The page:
In terms of planning, the first thing I would reinforce is that your investment plan is fully cognizant of the fact that markets do decline and sometimes decline substantially over short periods of time. We are well aware of the risk (and expected reward) that investing in global stock markets entails. In fact, over the recorded history of the U.S. market, the vast majority of calendar years have had at least one period where the U.S. market declined by 10% or more and numerous years that experienced intra-year declines of 20% or more, even though, as we know, the U.S. market has gone up more often than it has gone down.
Second, while globally diversified stock portfolios remain risky, global diversification and style diversification can help mitigate risk, especially during periods where broad U.S. market valuations are elevated relative to non-U.S. stock markets and value stocks globally.
Finally, we know that timing the market, tempting as it can be when we start to see markets decline, is extremely difficult. We simply do not see large numbers of individual or professional investors that have demonstrated the ability to successfully time financial markets. To manage the risk of a particular market doing poorly, I believe the better approach is diversification across multiple markets and asset classes, helping reduce the impact that poor performance in any one strategy has on your financial plan.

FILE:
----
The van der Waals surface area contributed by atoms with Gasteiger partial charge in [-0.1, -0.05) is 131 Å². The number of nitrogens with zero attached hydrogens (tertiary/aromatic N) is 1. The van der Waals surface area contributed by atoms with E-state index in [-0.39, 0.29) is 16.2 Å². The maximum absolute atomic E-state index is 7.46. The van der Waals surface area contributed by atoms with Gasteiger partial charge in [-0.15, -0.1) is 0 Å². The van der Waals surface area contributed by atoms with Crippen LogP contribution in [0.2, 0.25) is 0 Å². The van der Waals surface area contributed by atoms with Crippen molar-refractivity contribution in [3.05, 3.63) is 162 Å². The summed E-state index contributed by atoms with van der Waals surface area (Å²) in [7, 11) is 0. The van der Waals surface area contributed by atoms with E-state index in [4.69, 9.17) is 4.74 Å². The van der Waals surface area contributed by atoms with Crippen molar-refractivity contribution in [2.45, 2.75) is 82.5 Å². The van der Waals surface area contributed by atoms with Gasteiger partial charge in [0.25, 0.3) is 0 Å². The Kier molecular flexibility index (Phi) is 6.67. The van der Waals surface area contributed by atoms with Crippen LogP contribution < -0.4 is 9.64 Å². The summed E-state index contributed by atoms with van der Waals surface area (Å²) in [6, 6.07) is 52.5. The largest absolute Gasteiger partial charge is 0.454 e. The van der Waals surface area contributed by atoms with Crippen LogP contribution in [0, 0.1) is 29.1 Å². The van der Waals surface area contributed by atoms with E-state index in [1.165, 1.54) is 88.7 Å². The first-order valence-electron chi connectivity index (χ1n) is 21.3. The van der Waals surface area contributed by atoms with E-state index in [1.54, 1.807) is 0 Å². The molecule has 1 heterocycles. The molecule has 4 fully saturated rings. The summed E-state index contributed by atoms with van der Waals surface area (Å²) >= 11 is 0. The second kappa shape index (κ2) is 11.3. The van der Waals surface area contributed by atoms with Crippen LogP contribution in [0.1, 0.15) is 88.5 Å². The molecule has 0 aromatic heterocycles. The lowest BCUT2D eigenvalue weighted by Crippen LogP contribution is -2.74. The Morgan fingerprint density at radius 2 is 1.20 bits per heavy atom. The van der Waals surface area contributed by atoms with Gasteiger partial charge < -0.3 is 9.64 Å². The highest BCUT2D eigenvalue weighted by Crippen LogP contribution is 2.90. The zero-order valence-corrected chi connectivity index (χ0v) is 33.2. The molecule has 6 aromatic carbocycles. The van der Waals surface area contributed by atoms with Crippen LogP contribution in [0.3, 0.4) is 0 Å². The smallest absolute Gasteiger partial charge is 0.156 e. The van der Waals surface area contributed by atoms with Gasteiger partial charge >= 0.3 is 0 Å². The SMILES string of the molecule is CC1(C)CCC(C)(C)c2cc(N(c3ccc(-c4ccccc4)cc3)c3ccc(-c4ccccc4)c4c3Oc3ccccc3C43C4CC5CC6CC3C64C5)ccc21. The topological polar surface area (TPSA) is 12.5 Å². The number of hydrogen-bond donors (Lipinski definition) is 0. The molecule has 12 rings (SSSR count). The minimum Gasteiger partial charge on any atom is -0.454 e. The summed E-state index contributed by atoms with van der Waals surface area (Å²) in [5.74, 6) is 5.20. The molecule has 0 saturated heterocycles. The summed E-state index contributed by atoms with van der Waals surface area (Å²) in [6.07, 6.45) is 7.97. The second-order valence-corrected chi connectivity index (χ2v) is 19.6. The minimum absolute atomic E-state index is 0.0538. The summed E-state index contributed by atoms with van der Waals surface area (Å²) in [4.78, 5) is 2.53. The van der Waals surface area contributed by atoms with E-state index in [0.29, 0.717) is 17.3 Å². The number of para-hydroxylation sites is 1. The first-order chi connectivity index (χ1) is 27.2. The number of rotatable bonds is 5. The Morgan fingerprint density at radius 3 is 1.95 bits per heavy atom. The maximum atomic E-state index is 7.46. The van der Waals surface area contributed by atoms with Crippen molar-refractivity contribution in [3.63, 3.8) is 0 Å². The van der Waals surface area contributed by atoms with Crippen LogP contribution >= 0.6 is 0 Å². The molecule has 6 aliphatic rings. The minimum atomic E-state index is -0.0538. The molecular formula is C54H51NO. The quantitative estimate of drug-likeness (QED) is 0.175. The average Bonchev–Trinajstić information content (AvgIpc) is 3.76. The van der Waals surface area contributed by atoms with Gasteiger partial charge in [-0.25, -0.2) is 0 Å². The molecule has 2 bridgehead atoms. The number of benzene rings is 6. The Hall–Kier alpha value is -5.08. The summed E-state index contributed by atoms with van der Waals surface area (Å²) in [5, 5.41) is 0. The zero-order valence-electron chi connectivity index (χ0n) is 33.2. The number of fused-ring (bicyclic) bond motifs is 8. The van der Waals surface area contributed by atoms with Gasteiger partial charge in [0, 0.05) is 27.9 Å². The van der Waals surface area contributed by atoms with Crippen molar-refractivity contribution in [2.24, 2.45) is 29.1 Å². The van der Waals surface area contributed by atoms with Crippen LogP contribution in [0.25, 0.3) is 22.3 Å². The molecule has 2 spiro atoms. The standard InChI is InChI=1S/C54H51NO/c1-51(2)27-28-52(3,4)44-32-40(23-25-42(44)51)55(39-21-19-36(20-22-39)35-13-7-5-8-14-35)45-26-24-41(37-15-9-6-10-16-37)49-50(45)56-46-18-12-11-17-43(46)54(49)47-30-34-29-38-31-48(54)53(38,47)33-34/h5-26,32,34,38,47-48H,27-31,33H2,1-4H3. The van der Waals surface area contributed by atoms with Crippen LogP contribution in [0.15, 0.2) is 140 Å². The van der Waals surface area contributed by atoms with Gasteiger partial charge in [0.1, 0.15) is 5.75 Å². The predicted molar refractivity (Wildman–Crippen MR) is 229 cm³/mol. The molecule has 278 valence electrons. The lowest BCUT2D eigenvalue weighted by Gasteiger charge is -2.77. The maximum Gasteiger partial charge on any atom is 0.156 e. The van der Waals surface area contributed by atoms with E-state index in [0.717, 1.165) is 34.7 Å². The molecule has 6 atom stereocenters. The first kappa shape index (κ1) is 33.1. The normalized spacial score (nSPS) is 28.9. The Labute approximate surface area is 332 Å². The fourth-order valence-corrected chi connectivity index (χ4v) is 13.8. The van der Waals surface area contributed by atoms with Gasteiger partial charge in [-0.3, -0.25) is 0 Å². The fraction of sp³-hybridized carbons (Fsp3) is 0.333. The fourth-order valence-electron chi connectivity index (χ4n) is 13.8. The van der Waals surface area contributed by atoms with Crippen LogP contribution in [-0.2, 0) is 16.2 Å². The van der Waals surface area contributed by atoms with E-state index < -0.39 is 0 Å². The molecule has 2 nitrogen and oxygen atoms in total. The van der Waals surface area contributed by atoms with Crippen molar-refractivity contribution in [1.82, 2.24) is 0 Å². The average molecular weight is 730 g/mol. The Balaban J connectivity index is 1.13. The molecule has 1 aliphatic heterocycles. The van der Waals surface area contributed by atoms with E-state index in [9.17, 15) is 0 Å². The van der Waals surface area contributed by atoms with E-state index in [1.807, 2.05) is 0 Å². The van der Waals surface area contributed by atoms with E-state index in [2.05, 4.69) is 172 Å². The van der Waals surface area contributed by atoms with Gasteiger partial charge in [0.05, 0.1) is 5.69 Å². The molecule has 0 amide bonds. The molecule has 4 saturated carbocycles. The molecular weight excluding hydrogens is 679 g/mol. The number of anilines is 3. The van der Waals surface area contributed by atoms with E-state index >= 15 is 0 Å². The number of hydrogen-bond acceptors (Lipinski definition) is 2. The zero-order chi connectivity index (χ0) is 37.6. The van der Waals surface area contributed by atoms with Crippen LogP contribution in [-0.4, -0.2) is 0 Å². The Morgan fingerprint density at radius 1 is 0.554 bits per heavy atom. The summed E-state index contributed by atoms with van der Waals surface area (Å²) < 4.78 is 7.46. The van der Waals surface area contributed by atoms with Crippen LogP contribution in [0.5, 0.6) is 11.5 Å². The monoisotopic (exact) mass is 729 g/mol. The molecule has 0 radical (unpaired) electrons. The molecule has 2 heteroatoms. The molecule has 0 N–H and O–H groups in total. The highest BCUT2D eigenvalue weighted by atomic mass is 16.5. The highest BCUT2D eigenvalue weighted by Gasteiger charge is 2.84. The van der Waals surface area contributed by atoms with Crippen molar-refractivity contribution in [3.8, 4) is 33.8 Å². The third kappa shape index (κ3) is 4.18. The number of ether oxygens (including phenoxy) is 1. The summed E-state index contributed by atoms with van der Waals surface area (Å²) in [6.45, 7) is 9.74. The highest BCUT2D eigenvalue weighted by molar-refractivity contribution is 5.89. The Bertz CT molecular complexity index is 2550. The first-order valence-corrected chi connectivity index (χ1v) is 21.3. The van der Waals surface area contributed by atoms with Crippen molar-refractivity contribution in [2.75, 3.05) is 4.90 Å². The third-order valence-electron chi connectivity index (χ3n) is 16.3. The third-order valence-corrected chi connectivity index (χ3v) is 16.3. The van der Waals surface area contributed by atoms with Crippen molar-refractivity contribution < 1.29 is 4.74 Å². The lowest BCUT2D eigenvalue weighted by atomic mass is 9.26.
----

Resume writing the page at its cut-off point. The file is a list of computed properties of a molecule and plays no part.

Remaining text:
So, broadly, I encourage you to keep these principles in mind and to continue to remain committed to your long-term investment plan.
1. Return to the Russell 3000 Index from March 24, 2020 – Dec. 31, 2021.
For informational and educational purposes only and should not be construed as specific investment, accounting, legal, or tax advice. Certain information is based upon third-party data which may become outdated or otherwise superseded without notice. Third-party information is deemed to be reliable, but its accuracy and completeness cannot be guaranteed. Indices are unmanaged baskets of securities and are not available for direct investment. Their performance does not reflect the expenses associated with the management of an actual portfolio nor do indices represent results of actual trading. Information from sources deemed reliable, but its accuracy cannot be guaranteed. Performance is historical and does not guarantee future results. Total return includes reinvestment of dividends and capital gains. Neither the Securities and Exchange Commission (SEC) nor any other federal or state agency have approved, determined the accuracy, or confirmed the adequacy of this article. R-22-3200
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Jared Kizer, CFA
Jared Kizer evaluates findings from academic research and applies that learning to develop investment strategy recommendations. Jared collaborates daily with advisors and clients, helping investors better understand the complicated concepts that can have a tangible effect on their financial lives. Jared holds a master’s degree in finance from Washington University in St. Louis.